Sumo for Beginners
”Two fat, naked men hugging each other while wearing a sort of thong.”
That’s how an (ignorant) friend of mine once described Sumo. Although basically kind of true, the description does leave out the more subtle aspects of the sport. But if one accidentally comes across a Sumomatch, whilst channelsurfing on one’s TV... and if one knows nothing of Sumo... well, then sure, my friend’s description is pretty close to the point, albeit rather sketchy. I take every opportunity to colour the picture in to make it more interesting, and so I give you:
The Beginners Guide to Watching Sumo.
At first, take a look at the wrestlers
. While they all certainly are a bit on the large side, do not be fooled: most of them are deceptively agile. It is impressing to see a 160+ kg rikishi pirouette
on his toes, no less, on the ring of straw (shobudawara
) that marks the fighting-area
, to lure his opponent to overstep - or to fall off the platform
, if he comes charging.
Some (a lot) of the rikishi are very well-proportioned, though. Takamisakari
, for one, a Maegashira
, usually ranked somewhere in the middle (6 - 9), almost looks like a bodybuilder. And then again, another Maegashira, Kakizoe
, always makes me think of a beach-ball... But enough of this! Let the bout - the torikumi
The rikishi will spend quite some time warming up once they’re on the platform. Usually that’s something the TV-viewers don’t get to see, which is a shame. There will be a lot of stomping and clapping to scare away evil spirits, and get the attention of any passing gods. Big handfuls of salt are thrown into the ring - sometimes with great aplomb - to purify the fighting-area. It looks rather amusing but make no mistake: the wrestlers are very, very focused. They know their opponents and they are mulling over their tactics one last time, glaring at each other, playing the ”psychological warfare-game”. One wrestler in particular is worth seeing when he warms up: Takamisakari. He is by far the most popular rikishi in Japan right now - partly thanks to his antics before the start of the bout - the tachiai.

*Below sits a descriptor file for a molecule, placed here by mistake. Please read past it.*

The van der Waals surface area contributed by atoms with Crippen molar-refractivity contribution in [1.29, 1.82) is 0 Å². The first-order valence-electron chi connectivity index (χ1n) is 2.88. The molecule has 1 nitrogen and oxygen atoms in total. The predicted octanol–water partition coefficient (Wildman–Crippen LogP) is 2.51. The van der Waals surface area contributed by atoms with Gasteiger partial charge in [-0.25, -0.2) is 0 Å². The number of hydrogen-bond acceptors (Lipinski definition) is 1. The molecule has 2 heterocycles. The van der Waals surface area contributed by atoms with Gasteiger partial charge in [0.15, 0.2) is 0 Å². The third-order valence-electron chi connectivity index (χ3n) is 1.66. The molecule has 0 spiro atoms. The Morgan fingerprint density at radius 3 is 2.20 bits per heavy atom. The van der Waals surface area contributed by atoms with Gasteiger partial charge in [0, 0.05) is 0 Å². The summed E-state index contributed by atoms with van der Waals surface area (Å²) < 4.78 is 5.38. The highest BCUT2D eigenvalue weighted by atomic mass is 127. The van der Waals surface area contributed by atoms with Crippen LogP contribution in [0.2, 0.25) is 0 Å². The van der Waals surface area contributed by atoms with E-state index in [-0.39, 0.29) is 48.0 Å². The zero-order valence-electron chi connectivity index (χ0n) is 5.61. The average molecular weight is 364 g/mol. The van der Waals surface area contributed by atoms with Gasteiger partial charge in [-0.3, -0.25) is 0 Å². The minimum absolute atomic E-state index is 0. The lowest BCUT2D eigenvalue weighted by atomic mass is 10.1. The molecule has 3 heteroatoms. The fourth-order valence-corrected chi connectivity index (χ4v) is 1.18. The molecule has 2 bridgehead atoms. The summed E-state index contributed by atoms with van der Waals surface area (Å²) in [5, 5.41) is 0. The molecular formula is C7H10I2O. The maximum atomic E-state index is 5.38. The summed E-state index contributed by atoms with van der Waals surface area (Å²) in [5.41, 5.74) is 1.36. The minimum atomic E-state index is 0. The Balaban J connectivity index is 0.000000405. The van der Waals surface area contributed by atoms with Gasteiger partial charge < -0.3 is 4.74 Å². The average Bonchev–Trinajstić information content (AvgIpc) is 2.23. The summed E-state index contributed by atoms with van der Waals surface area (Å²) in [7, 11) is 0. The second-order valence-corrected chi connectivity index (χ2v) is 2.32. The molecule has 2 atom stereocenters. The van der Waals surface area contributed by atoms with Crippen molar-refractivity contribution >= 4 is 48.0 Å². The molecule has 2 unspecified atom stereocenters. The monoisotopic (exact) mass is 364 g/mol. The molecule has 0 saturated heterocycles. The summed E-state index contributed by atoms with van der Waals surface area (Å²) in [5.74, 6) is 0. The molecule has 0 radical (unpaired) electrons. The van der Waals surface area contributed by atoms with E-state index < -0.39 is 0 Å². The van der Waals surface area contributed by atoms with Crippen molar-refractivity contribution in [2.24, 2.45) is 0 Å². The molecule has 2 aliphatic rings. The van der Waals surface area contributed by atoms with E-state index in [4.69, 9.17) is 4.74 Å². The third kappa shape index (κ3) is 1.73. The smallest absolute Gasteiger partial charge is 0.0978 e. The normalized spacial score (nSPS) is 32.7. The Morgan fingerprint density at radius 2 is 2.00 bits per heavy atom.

Once the gyoji has ”flipped the gunbai”, the bout may begin. The wrestlers will synchronize their start by touching the floor with their fists. And then they charge. Often their heads will meet with an audible clash, hard enough to knock most people clean out. Listen for it. It’s a creepy sound.
There are basically two types of rikishi: the bull-rusher and the technician (Oshi-zumo and Yotsu-zumo).
Ozeki Chiyotaikai is one heck of a bull-rusher! He can rise from the starting line like a charging rhino and work his opponents upper body, neck, and face with hard blows, initially forcing them backwards out of the ring. He’s awesome. Especially since he does have other techniques up his metaphorical sleeve, which make his bouts worth watching.
Ozeki Kotooshu is a real technician. He is a lightweight sumotori (141 kgs and 204 cms tall). He can use his long reach to get a good outside grip on his opponents mawashi (belt), and throw him down. He’s good.
Every once in a while a rikishi skips all the honourable clashing and wrestling and simply jumps to one side at the tachiai, sending his charging opponent headlong onto the sand with a hand to his shoulder. It is at the same time really satisfying to see a henka followed by hatakikomi done well - and a little disappointing to be cheated out of the match. But that's sumo for you...
Names you should watch out for:
Ama (is now Okzeki Harumafuji), Aminishki, Aran, Homasho, ”Robo Cop” Takamisakari, "The Giant Killer" Tochinonada, new comer redhead Baruto, and of course the top dogs1. Their bouts will, more often than not, be good entertainment.
The little things...
Give it a go
Yokozuna Asashoryu is always good fun too watch. Pay attention to when he has won, and accepts the prize-money from the gunbai: he always looks to his right, before he gets on his feet. I don’t know what he glares at, but sometimes he sure looks menacing...
In fact, all of the wrestlers have their own little quirks, from Homasho's picture perfect tegatana o kiru to Takamisakari's (well, he is a darling) look of utter surprise when he wins a bout.
And just when you think it’s all hugging and no action: keep an eye on how they are trying to get that really good grip on the mawashi without giving the other guy an opening. All the time they are testing each other's balance, sometimes almost imperceptible. The more you notice, the more fun it will get - and suddenly you’re hooked on Sumo.
A few explanatory remarks:
- Mawashi - the "thong" sumo wrestlers wear. The apron you see occasionally is a keshomawashi.
- Oichomage - the hairdo of a sumo wrestler when he is in formal attire (or on the dohyo)
- Dohyo - well, it's the fighting arena. The dohyoiri is the "ring opening ceremony"
- Sumotori (sumo wrestler), and rikishi (strong man), can be used interchangeably.
- A basho will (almost) always be construed as one of the fifteen-day tournaments, held every odd numbered month.
- The ranking list - the banzuke - is announced thirteen days before the first day of the basho.
- When a rikishi retires, a special ceremony is held: The danpatsushiki.
- The referees on the dohyo are the gyoji; the black clad judges are called shimpan. The yobidashi are the helpers.
- The kimarite are the winning techniques. There are 82 of them.
The ranks I mention are from the January Banzuke (ranking list) 2007. Check out Nihon Sumo Kyokai Official Grand Sumo Home Page at http://www.sumo.or.jp
1: The Top Dogs at this time: Komusubi Goeido and Kyokutenho. Sekiwake Baruto and Kisenosato. Ozeki Kotomitsuki, Harumafuji, Kaio, Chiyotaikai, and Kotooshu. Yokozuna Hakuho and Asashoryu.